The attractiveness of printing electronics over more conventional approaches lies in its potential to pattern large-areas and flexible devices inexpensively on plastic substrates.1 Such technologies could prove critical for such applications as flexible displays and antennas.2,3 While screen-printing and ink-jet printing are limited in resolution, we provide a means to improve upon the inherent limit of printing resolution by printing on pre-stressed plastic sheets. With a 95% reduction in area, we can achieve high resolution and high aspect ratio structures.
Professor Khine from University of California, Irvine proposed a simple, ultra-rapid, and robust method to create large areas of nanowrinkles as well as sharp high surface area bimetallic nanostructures, coined nanopetals, in a shape memory polymer. By patterning at the large scale, which is easy and inexpensive, we rely on the heat-induced relaxation of pre-stressed shape memory polymer sheets to achieve our desired structures.4-6
Figure 1. Ultra-rapid, low cost manufacturing process of nanostructures integrated into plastic. Nanowrinkles formed by isoptropic shrinkage (a) by patterning via shadow mask and then shrinking isotropically (b), by shrinking anisotropically (c) and nanopetals created by cracking the nanowrinkles.
The resulting nanostructures -- that serve as effective nano-antennas -- are self-assembled by leveraging the mis-match in stiffness between the retracting pre-stressed polymer sheet and the metallic thin films. These nanopetals provide tiny hot-spots at their edges which exhibit extremely strong plasmonic effects, confining the emission to small excitation volumes (10-18L) and enhancing the fluorescence intensity of nearby fluorophores by several thousand-folds.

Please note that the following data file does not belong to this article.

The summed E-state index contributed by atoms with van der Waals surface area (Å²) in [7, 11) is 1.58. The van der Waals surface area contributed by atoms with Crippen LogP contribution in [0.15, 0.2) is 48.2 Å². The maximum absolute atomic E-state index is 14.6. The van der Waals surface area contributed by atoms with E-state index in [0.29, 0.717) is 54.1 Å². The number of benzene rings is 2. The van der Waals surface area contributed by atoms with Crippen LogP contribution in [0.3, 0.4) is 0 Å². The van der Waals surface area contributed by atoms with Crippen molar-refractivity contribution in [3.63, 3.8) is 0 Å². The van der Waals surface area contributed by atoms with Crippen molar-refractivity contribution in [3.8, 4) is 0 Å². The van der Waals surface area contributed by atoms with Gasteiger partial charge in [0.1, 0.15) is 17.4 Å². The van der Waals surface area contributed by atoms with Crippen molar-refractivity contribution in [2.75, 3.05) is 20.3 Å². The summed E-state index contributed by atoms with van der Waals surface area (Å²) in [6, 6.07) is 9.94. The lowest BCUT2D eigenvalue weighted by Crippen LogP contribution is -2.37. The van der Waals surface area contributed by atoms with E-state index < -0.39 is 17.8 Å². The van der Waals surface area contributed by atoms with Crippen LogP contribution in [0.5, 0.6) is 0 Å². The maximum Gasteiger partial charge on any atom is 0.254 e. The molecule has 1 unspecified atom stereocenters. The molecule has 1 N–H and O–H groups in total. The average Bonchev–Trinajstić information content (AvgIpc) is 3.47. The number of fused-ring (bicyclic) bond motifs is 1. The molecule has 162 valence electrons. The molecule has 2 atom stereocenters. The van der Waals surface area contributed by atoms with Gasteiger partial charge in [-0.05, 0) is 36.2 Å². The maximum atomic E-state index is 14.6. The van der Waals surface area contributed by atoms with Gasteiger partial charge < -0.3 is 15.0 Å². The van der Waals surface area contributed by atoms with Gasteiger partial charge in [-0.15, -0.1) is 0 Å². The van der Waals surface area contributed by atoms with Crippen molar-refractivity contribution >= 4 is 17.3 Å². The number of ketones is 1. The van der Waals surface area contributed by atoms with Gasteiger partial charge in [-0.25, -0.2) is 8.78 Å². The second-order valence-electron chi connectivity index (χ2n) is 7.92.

The strong surface plasmon effects of these nanopetals in the vicinity of fluorescein excited by two-photon microscopy exhibit over 4000-fold enhancements in fluorescence intensity. These nanostructures are easily and ultrarapidly created and can be robustly integrated into plastic sheets. With this approach, we can make a variety of structures including high surface area electrodes as well as optical waveguiding structures.
Our previous works with shrink films have focused on the applications of a polystyrene toy called "Shrinky-Dinks".7 Recently, we demonstrated that a polyolefin shrink thin film exhibits a 95% reduction in area for high-aspect templates for soft lithography.8 By combining with a low-cost digital craft cutter, we were able to also achieve relatively uniform and consistent complete microfluidic channels with smooth surfaces, vertical sidewalls, and high aspect ratio channels with lateral resolutions well beyond the tool used to cut them.9 When combined with conductive inks or metals, we can create interesting structures useful for printed nano-electronics.
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- K. Sollier, C. A. Mandon, K. A. Heyries, L. J. Blum and C. A. Marquette, Lab Chip, 2009, 9, 3489-3494.
- M. Long, M. A. Sprague, A. A. Grimes, B. D. Rich and M. Khine, Appl Phys Lett, 2009, 94,
- C. S. Chen, D. N. Breslauer, J. I. Luna, A. Grimes, W. C. Chin, L. P. Leeb and M. Khine, Lab Chip, 2008, 8, 622-624.
- A. Grimes, D. N. Breslauer, M. Long, J. Pegan, L. P. Lee and M. Khine, Lab Chip, 2008, 8, 170-172.
- D. Nguyen, D. Taylor, K. Qian, N. Norouzi, J. Rasmussen, S. Botzet, K. H. Lehmann, K. Halverson and M. Khine, Lab Chip , 2010, 10, 1623-1626.
- D. Taylor, D. Dyer, V. Lew, M. Khine, Lab Chip, 2010, DOI: 10.1039/c0047
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